China

Lack of trust in China – suspicion everywhere

The lack of trust in mainland Chinese society isn’t a new issue by any means. A lot of people know China has a huge trust deficit in society, though there’s disagreement over whether the government or society should bear most of the blame.

The most well-known and controversial case concern accident victims. Nowadays nobody really wants to help people, especially seniors, who’ve fallen in the streets. Because in several cases, these victims have turned around and accused or sued the people who’ve helped them and claimed they were the ones who hit them.
In a very tragic case, a man committed suicide after he helped an old man who’d fallen on the street and taken him to a clinic, before being accused by the old man of knocking him down and demanding hundreds of thousands of yuan.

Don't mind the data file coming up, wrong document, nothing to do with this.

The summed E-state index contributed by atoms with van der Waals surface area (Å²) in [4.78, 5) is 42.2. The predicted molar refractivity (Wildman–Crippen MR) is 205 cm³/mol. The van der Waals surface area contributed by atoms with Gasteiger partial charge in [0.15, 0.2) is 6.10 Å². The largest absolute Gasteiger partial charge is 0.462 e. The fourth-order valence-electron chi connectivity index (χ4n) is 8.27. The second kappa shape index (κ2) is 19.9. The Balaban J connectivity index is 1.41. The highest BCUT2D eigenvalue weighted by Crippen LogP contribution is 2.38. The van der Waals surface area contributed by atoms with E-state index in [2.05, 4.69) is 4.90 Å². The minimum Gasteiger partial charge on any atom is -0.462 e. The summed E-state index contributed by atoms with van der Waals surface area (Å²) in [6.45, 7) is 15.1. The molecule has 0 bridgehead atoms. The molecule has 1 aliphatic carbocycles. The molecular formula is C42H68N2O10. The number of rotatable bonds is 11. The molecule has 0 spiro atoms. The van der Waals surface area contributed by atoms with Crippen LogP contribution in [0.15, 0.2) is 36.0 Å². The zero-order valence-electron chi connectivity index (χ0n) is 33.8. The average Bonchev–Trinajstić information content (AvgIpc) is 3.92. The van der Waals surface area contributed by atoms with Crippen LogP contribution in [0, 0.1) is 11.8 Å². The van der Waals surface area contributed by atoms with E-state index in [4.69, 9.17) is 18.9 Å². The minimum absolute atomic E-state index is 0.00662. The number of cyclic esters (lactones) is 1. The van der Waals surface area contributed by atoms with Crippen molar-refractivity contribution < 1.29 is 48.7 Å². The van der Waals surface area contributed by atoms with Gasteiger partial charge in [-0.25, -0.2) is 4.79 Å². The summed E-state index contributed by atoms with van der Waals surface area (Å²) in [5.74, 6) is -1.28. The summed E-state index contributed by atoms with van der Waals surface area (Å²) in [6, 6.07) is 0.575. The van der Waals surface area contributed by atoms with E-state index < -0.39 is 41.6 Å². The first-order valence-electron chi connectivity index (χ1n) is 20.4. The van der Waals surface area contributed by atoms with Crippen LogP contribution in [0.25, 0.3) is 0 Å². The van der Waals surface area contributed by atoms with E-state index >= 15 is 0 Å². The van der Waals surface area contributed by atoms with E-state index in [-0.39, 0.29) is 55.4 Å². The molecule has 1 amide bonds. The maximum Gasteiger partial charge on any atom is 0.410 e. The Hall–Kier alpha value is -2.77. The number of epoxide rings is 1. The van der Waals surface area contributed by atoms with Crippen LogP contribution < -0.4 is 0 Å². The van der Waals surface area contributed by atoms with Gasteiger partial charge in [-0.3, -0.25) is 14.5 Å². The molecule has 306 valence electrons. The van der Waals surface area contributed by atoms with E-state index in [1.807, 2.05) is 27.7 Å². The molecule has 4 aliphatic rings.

In another instance, a series of striking photos, a guy stands by a woman who’d fallen on the street off of her e-bike, taking her pictures. However, he wasn’t being callous or voyeuristic. He was making a record that she’d fallen in an accident which he had nothing to do with, before helping her up. And who could blame him – there’ve a spate of incidents nationwide where people have fallen in public and then turned around and blamed the very ones who helped them, even extorting them.

So far thankfully I’ve never experienced anything as extreme. Instead I’ve had a few mishaps that are relatively minor. But that’s the point – the sheer banality of my experiences made me realize just how little trust there was in society when everyday events can be clouded in such murky feelings and thoughts.

My first experience was at a hotel I stayed in during my first several weeks in Beijing. One day, I came back and realized I’d forgotten my key inside my room. I went to the receptionist, who lent me the hotel master key. After I opened my room, I went downstairs to the receptionist and returned the hotel key. After returning to my room, I found that it hadn’t been cleaned so I called the front desk.